There are approximately 5,500 schools across the country with solar installations that are saving money on electric bills, educating students about clean energy, and ensuring a brighter future for the next generation. A dramatic decline in the cost of solar panels combined with new financing options has now made solar widely accessible, creating tremendous untapped potential among the majority of our schools still without solar.
SEIA, along with partners at The Solar Foundation and Generation 180, have developed Brighter Future: A Study on Solar in U.S. Schools, a comprehensive report that explores the current state of solar deployment on K-12 schools nationwide. The report, available via the link below, includes analysis and case studies, but if you would like to view a full database of the U.S. schools with solar systems, download the spreadsheet here.
The largest solar project ever built to serve a Minnesota school district began producing energy last week. The Farmington public school district’s 3.1 megawatt (MW) project places photovoltaic panels on the rooftops of several buildings. The first project to go live is the 715 kilowatt, 2,200 panel installation on the roof of Dodge Middle School, with more buildings to follow. Once fully completed next year, the project will be one of the biggest rooftop solar photovoltaic installations ever built in Minnesota by a government entity. Read more here.
Photo by Farmington Area Public Schools
As in Minnesota, Nebraska K-12 schools, colleges and universities have the option of investing in solar through third-party financing, or in some communities such as Kearney, subscribing to a community solar development.
Model for Nebraska: Solar4Schools, which Frank Jossi references in his article, is a program created by IPS Solar that, for over a decade, has installed PV arrays at a number of Minnesota K-12 schools as well as colleges and universities. These include: Macalester College, Northland College, St Johns University, St Olaf College, University of Minnesota and University of St Thomas.
FREMONT, INDIANA: The residents of this small town in America’s upper Midwest have always relied on the sun to warm their fields and draw tourists to their lakes. Now school superintendent William Stitt said they’re counting on it to power their schools. “The technology has advanced so much in the last couple of years that it’s become more energy efficient, more cost effective for schools to get solar energy,” Stitt said. Construction of the solar project will cost $3 million. But when finished, it will completely power the elementary, middle and high school buildings. It may generate so much electricity, that the school will be able to sell some back to the power company at a profit. Read more.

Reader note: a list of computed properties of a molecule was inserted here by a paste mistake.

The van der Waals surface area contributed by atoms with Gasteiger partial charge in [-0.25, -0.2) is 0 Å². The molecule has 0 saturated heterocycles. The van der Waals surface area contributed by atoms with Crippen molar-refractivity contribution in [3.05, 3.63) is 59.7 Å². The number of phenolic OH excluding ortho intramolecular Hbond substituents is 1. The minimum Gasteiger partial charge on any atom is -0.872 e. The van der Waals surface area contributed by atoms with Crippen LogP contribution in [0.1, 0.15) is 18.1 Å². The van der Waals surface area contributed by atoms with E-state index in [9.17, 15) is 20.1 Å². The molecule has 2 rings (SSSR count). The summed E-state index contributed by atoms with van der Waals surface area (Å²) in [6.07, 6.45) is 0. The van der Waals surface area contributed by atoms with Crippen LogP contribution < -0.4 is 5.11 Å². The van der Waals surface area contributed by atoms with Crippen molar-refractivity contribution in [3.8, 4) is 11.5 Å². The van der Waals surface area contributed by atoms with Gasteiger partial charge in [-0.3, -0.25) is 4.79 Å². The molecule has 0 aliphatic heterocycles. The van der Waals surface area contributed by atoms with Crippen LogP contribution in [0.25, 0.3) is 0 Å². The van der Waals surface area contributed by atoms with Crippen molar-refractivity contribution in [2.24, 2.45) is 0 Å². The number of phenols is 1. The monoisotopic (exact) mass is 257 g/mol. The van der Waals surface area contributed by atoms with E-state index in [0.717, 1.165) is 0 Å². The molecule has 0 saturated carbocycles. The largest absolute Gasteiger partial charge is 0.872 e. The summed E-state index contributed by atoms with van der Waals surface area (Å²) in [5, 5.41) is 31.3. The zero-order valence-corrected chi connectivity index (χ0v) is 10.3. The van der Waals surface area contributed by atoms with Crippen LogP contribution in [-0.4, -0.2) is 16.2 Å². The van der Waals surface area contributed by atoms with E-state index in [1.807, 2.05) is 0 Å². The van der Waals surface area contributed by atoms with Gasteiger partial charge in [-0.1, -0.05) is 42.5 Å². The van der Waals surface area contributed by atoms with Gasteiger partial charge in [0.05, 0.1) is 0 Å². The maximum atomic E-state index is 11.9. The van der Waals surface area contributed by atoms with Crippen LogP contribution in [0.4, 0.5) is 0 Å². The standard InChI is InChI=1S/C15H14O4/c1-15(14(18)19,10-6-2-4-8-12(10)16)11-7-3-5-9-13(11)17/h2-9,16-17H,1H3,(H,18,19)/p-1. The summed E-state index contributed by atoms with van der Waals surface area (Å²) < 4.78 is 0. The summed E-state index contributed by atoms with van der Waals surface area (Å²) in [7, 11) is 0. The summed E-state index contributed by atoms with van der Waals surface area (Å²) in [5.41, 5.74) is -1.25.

LOWELL — The Tri-Creek School Board has moved on its long-anticipated solar energy project, awarding contracts for the installation of solar panel arrays at four of the district’s five schools. Midwest Wind & Solar of Griffith working with South Bend-based Inovateus won the contract for Oak Hill, Lake Prairie and Three Creeks elementary school installations with bids not to exceed $543,463, $525,423, and $454,757, respectively. GRNE Solutions’ bid of $1,462,649 earned the Omaha, Nebraska company the Lowell Middle School part of the project. Continue reading.
ADDITIONAL RECOMMENDED READING Tri-Creek School Board advances solar project
Lowell Middle School, 19250 Cline Ave., already is home to solar panel arrays which were used as an outdoor classroom during the installation. The panels offset energy costs at the school and the transportation building adjacent to Lowell Middle School. Superintendent Debra Howe has said the hope is to get totally off the grid and be self-sustaining.